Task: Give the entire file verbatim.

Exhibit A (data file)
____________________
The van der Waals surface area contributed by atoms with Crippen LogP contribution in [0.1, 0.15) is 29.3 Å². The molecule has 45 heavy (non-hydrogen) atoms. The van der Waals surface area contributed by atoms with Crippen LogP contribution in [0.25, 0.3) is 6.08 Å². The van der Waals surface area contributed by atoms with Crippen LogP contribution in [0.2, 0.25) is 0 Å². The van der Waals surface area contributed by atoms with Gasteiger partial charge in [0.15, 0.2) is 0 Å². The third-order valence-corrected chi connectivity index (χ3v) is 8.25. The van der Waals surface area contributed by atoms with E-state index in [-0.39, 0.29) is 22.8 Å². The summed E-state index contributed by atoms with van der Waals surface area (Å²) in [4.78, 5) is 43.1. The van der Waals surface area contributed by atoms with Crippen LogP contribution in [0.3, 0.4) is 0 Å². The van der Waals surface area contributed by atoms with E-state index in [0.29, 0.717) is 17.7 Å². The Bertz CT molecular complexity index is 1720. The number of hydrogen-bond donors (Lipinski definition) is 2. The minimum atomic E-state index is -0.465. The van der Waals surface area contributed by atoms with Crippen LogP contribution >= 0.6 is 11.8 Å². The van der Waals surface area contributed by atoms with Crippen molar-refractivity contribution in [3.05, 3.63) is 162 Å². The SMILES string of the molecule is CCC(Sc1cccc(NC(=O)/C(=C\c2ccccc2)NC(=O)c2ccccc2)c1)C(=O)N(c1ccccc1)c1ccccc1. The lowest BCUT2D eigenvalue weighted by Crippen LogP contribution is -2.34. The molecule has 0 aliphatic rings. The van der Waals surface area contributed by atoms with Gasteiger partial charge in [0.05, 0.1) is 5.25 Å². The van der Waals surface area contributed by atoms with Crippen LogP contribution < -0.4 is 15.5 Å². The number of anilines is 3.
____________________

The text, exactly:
The van der Waals surface area contributed by atoms with Crippen LogP contribution in [0.1, 0.15) is 29.3 Å². The molecule has 45 heavy (non-hydrogen) atoms. The van der Waals surface area contributed by atoms with Crippen LogP contribution in [0.25, 0.3) is 6.08 Å². The van der Waals surface area contributed by atoms with Crippen LogP contribution in [0.2, 0.25) is 0 Å². The van der Waals surface area contributed by atoms with Gasteiger partial charge in [0.15, 0.2) is 0 Å². The third-order valence-corrected chi connectivity index (χ3v) is 8.25. The van der Waals surface area contributed by atoms with E-state index in [-0.39, 0.29) is 22.8 Å². The summed E-state index contributed by atoms with van der Waals surface area (Å²) in [4.78, 5) is 43.1. The van der Waals surface area contributed by atoms with Crippen LogP contribution in [0.3, 0.4) is 0 Å². The van der Waals surface area contributed by atoms with E-state index in [0.29, 0.717) is 17.7 Å². The Bertz CT molecular complexity index is 1720. The number of hydrogen-bond donors (Lipinski definition) is 2. The minimum atomic E-state index is -0.465. The van der Waals surface area contributed by atoms with Crippen LogP contribution >= 0.6 is 11.8 Å². The van der Waals surface area contributed by atoms with Crippen molar-refractivity contribution in [3.05, 3.63) is 162 Å². The SMILES string of the molecule is CCC(Sc1cccc(NC(=O)/C(=C\c2ccccc2)NC(=O)c2ccccc2)c1)C(=O)N(c1ccccc1)c1ccccc1. The lowest BCUT2D eigenvalue weighted by Crippen LogP contribution is -2.34. The molecule has 0 aliphatic rings. The van der Waals surface area contributed by atoms with Gasteiger partial charge in [0.05, 0.1) is 5.25 Å². The van der Waals surface area contributed by atoms with Crippen LogP contribution < -0.4 is 15.5 Å². The number of anilines is 3.